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Write Processing sketches in Python.

Tested on Mac OS 10.8.3, Windows XP and Ubuntu 12.10.

Quick Start

Download 0200

Mac OS X (83M) Windows x64 (74M) Windows x32 (72M) Linux x64 (68M) Linux x32 (69M)

Then, paste this code into a file, e.g.,

def setup():
    size(600, 400)

def draw():
    ellipse(mouseX, mouseY, 10, 10)

Eventually, you can run the code by drag-dropping your sketch onto one of these files according to your platform:

If that does not work for one of your platforms (such as Linux), you can run the sketch either semi-manually (with automated JRE detection) ...

$ ./

... or fully by hand.

$ java -jar processing-py.jar


To learn check out these resources:

In addition, we are a great fan of learning by doing, and a number of converted examples outline how to use


As always, on Windows use processing-py.bat instead, on Mac the processing-py app, or simply drag-drop the example on the launcher / batch.


  • Can I use all of the existing Processing libraries?

    Yes! is implemented in Java, and is meant to be compatible with the whole existing ecosystem of Processing libraries.

* Put processing extension libraries in the `libraries` subdirectory of your installation.

* Import them in on of the usual Python ways, as in these snippets:

        from peasy import PeasyCam # or
        import peasy.PeasyCam      # or
        import peasy.PeasyCam as PeasyCam

    Unfortunately, `from foo import *` is not supported.

* In your `setup()` method

        cam = PeasyCam(this, 200)

    Use `this` to refer to the PApplet you're in, as in the examples above.
    Many libraries need a reference to "the current PApplet", and that's what
    `this` is for.
  • How can I create a wrapper?

    Add these lines near the top of your script:

    import launcher
  • How should I load data?

    [Tentative] Along with the launcher, consider using pwd() for file paths. For a given argument it resolves the path for an object relative to the currently running script:

    data = load(pwd("data.txt"))

    In that case, will try to search data.txt always where your script resides.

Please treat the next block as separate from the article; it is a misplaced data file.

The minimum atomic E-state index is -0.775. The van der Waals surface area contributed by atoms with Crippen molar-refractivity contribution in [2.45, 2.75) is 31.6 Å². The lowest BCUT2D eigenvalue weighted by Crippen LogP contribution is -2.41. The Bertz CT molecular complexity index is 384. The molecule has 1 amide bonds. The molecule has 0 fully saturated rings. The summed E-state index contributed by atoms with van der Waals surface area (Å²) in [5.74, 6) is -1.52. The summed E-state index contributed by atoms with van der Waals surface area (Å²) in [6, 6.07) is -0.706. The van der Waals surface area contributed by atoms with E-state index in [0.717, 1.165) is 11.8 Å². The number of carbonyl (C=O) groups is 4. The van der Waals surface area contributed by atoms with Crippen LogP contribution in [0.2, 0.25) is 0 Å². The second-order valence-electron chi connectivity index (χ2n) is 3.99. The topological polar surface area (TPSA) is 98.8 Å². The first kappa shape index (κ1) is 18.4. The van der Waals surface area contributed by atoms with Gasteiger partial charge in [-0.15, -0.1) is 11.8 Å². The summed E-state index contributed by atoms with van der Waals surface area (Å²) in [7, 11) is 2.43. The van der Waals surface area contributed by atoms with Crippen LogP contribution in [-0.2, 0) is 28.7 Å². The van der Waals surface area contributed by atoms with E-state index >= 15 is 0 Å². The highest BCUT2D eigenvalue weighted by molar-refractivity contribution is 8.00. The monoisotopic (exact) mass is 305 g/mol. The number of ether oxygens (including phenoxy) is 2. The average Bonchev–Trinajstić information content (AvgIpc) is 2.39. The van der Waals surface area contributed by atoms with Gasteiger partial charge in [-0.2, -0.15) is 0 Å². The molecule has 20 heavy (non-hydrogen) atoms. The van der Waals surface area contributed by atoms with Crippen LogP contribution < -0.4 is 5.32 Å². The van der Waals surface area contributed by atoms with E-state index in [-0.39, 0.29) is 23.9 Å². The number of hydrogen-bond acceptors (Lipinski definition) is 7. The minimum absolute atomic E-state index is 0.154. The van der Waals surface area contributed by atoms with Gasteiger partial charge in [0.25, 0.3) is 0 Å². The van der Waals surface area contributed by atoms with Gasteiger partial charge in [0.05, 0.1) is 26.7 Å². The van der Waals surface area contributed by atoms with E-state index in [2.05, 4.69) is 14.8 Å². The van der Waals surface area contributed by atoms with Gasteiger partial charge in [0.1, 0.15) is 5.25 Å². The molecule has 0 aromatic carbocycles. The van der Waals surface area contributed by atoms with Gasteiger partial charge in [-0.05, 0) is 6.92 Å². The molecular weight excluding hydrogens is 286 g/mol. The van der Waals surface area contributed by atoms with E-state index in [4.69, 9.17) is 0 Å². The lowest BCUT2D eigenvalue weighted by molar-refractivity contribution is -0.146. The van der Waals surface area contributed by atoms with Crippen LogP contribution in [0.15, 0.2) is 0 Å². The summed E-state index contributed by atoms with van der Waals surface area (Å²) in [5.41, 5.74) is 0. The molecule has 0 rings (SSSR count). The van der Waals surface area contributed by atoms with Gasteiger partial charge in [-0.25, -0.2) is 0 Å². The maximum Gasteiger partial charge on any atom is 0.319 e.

• How can I use Ani, or any other library that modifies fields?

    Some libraries such as Ani require you to specify a variable name for animation. Unfortunately they cannot access Python variables directly (and Java's built in classes are immutable).

    To solve this problem we instead create a mutable PrimitiveFloat object. This object has a field .value, which you can use for these purposes.

    import jycessing.primitives.PrimitiveFloat as Float
    x = Float(100.0), 200, "value", 50);  # "value" is the name of the Float's internal field

    In case you need other primitive values, please let us know!

  • I found a bug, what should I do?

    Please report any issue in the bug tracker.

  • Why was this project created?

    I (Jonathan) recently gave a talk about Processing to a group of rather bright 8th-graders, as part of a computer-programming summer camp they were attending at my office. Their curriculum up to that point had been in Python, which is an eminently sensible choice, given the pedagogical roots of the language.

    The kids were really turned on by the demos--I showed them the white glove, and Golan Levin's New Year's cards--but they were bogged down by Processing's C-like syntax, which really seems arcane and unnecessarily complex when you're used to Python.

    I shared my experience with Processing creators Ben Fry and Casey Reas, and they told me that, indeed, the original Processing was a fork of "Design By Numbers", with Python and Scheme support hacked in. Support for a multi-lingual programming environment was always part of the plan, so they were enthusiastic about any new attempt at the problem.

    I was able to hack up a proof of concept in a couple of hours, and have managed to create something worth sharing in a couple of weeks. I was only able to do it at all thanks to the brilliant and beautiful Jython project.

    At the time of Processing's first public release, August of 2001, Jython was too young a project to be used in this way. But now, having done absolutely no work to profile and optimize, I can get hundreds of frames per second of 3D graphics on my linux box. So, kudos to the Processing project, and kudos to Jython!


Written by Jonathan Feinberg <> Launcher & many improvements by Ralf Biedert <>

Also, YourKit, LLC was so kind to sponsor a license for their excellent YourKit Java Profiler. Thank you very much!

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